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March 14, 1990


Originally and Withdrawn from the Bound Volume

Before Newman, Steadman and Schwelb, Associate Judges.

The opinion of the court was delivered by: Per Curiam

NEWMAN, Associate Judge: This case arises from a protracted dispute between a grandmother, Maybell Leeks, and her grandchildren, Lavinia and Dwight Leeks, concerning the ownership of residential property, and was first before this court in 1974. Leeks v. Leeks, 316 A.2d 859 (D.C. 1974) (Leeks I). In the latest of a series of rulings made over the last decade, the trial court granted summary judgment in favor of Lavinia and Dwight Leeks, decreeing that they held an undivided two-thirds interest in the property, the remaining one-third interest held by Maybell Leeks in fee simple as a result of Leeks I.

Maybell Leeks alleges that the trial court erred in granting summary judgment in favor of appellees. She asserts that she holds the total fee simple interest in the house because a resulting trust was created in favor of her late husband, William Leeks, when the property was purchased in 1947. Lavinia and Dwight Leeks counter that no resulting trust was created and that even if one was, it is void because their grandfather illegally obtained the benefits of a Veteran's Administration loan through his son, James Leeks. We reject appellee's illegality defense. We find that the record doe not show the absence of a genuine issue of material fact as to who owned the remainder interest in the two-thirds interest not resolved by Leeks I; we reverse so much of the summary judgment as Maybell Leeks appeals.


The events giving rise to this litigation began in 1947 when William Leeks (grandfather to Lavinia and Dwight Leeks and husband of Maybell Leeks) asked his son, James (father of Lavinia and Dwight Leeks), a World War II veteran, if he would purchase a home in the District of Columbia in his (James's) name, so that William could obtain the benefits of a veteran's loan. Leeks I, (supra) , 316 A.2d at 860. James Leeks, as an honorably discharged veteran, was entitled under the Serviceman's Readjustment Act of 1944, Pub. L. No. 78-346, 58 Stat. 284-301 (1944), as amended by Act of December 28, 1945, Pub. L. No. 78-268, 59 Stat. 623-32 (hereinafter "S.R.A."), to have a loan for the purchase of realty guaranteed by the Veteran's Administration. See 38 U.S.C. §§ 1801 -1827 (1982) (current codification of statute). James Leeks agreed and signed a contract for the purchase of a house at 4531 Eads Street, N.E. He stayed in the house, when he was not in the hospital, from 1947 until 1953, a year after he married Joyce Leeks and moved to Maryland.

It is asserted that William Leeks paid the entire down payment, which amounted to $750.00. Id. According to the assertions in Leeks I, he made all of the mortgage loan payments on the home from September 22, 1947, the date of the first payment, until the last payment came due on December 19, 1964. He claimed to have paid all of the property taxes and insurance, and financed all improvements, repairs and maintenance costs associated with the house. *fn1 Leeks I, supra, 316 A.2d at 860.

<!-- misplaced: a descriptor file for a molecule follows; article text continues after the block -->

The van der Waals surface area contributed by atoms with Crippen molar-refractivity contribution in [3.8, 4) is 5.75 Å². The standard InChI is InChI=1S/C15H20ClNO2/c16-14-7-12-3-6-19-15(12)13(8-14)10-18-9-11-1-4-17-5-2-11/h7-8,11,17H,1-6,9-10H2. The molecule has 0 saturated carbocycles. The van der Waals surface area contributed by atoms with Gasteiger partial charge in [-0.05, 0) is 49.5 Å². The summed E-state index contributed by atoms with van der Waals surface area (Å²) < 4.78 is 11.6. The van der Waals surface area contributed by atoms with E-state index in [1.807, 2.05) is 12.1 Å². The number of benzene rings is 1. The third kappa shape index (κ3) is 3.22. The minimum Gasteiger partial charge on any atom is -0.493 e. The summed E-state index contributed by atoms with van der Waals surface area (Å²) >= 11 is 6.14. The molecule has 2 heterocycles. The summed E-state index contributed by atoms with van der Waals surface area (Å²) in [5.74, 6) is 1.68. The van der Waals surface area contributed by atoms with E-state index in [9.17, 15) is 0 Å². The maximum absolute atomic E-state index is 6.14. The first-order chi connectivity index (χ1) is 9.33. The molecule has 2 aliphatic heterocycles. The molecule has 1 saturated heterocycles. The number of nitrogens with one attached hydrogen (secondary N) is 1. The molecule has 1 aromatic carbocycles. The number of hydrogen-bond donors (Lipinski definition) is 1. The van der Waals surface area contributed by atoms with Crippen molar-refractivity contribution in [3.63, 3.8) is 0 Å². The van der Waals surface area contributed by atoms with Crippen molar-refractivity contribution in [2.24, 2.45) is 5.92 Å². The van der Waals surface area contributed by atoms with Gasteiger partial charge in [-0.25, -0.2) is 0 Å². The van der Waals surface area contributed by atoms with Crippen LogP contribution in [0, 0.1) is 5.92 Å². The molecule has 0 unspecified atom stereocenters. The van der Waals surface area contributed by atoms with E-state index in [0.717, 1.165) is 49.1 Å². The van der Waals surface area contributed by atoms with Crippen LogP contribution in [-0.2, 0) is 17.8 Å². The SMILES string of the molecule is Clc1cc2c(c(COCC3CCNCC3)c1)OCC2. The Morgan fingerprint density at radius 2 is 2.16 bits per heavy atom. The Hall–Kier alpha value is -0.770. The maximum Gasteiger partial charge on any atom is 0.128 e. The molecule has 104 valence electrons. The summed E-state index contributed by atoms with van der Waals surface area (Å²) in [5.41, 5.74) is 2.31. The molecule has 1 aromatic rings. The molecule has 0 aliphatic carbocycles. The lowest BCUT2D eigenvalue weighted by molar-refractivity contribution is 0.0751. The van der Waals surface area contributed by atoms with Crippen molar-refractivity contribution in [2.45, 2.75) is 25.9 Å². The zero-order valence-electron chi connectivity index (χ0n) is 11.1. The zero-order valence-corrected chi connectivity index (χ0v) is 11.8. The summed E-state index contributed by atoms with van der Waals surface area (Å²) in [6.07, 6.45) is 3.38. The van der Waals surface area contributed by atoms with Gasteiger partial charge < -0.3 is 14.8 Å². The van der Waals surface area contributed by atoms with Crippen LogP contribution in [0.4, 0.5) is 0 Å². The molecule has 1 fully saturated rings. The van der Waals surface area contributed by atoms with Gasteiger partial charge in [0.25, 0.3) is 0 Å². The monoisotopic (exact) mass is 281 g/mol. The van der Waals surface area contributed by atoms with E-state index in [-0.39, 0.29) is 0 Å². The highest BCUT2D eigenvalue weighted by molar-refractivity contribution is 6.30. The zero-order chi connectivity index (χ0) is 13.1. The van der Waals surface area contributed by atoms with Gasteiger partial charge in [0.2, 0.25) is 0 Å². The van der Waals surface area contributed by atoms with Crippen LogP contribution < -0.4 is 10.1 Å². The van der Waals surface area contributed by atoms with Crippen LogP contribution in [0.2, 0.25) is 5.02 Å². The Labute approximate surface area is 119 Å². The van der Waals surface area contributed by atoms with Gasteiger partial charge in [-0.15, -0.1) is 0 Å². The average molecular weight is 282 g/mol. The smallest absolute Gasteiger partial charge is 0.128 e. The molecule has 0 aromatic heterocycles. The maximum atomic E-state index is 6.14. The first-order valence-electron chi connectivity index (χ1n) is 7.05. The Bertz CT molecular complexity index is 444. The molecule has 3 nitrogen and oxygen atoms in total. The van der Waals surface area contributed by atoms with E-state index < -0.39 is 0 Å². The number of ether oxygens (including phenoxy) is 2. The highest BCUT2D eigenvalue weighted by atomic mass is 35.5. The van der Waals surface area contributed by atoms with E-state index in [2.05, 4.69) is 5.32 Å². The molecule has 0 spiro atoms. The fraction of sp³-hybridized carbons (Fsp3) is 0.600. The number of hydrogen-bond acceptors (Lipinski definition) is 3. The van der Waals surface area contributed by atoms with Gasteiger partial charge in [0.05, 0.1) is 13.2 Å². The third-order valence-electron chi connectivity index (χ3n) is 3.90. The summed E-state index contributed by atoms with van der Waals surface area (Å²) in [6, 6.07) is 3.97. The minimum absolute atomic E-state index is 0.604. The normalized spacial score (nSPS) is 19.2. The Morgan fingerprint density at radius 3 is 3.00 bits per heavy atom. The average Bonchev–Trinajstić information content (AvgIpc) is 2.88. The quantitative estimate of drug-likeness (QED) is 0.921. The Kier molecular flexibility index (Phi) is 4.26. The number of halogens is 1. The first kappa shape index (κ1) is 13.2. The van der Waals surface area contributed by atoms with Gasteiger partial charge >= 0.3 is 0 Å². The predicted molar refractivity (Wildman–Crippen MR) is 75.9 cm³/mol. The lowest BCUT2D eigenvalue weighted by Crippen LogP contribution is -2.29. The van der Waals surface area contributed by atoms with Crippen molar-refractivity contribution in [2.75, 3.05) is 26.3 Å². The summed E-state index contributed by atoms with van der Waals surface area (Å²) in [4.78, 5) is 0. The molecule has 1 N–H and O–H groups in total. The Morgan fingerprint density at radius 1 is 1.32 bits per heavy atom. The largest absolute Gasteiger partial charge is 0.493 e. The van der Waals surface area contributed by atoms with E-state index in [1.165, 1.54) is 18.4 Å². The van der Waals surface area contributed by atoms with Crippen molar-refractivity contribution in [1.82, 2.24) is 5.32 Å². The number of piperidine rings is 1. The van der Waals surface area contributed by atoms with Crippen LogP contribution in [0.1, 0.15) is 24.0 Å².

William Leeks died intestate on May 6, 1974, and Maybell Leeks, whom he married after his first wife's death in 1951, says she continued to pay taxes and make repairs on the property. James Leeks died intestate in 1970. Prior to his death, James adopted his wife's two children, Lavinia and Dwight Leeks, the appellees herein.

In Leeks I, William Leeks filed suit against James Leeks' widow, Joyce Leeks, seeking to have a resulting trust impressed on the property in his favor. Id. at 860. He claimed that the property was purchased in his son's name so that he "could obtain a Veteran's Administration guarantee of the loan" and that James Leeks acted merely as trustee. Id. Joyce Leeks denied that her husband had purchased the property as trustee for his father. Id. The trial court, per Judge McArdle, found that a resulting trust had been created in favor of William Leeks. Id.

This court affirmed the trial court's finding that a resulting trust had been created in favor of William Leeks with respect to the one-third interest of Joyce Leeks. We ordered the trial court to modify its judgment to indictate that it did not affect the unlitigated rights of James's adopted children, Lavinia and Dwight Leeks, who were not joined as parties in Leeks I. This court held, however, that the judgment in favor of William Leeks against Joyce Leeks was final. Id. *fn2

In so holding, the court implicitly recognized that, as the record title holder of the property in question, James's title to the property passed to his wife and two adopted children upon his death. D.C. Code § 19-301 (1989). Under D.C. Law, the surviving spouse is entitled to one-third of the estate and the remaining two-thirds is divided equally among the children. D.C. Code § 19-303 (1989). Thus, in Leeks I, we concluded that the decision would not affect the two thirds interest held by Lavinia and Dwight Leeks:

We find that this case is an appropriate one for modifying the judgment in order to protect the interest of the absent heirs, as to whom the judgment should not be res judicata, without disturbing the finality of [William Leeks'] judgment against [Joyce Leeks].

Leeks I, supra, 316 A.2d at 862. (emphasis added). After Leeks I, William conveyed the property to himself and his wife, as tenants by the entirety.

Upon remand, the trial court joined Lavinia and Dwight Leeks to its previous order in an effort to make the resulting trust binding on them as well as their mother, Joyce Leeks. A second appeal was taken to this court; we reversed the judgment of the trial court and remanded with directions to the trial court to clarify that its original judgment was effective only as ...

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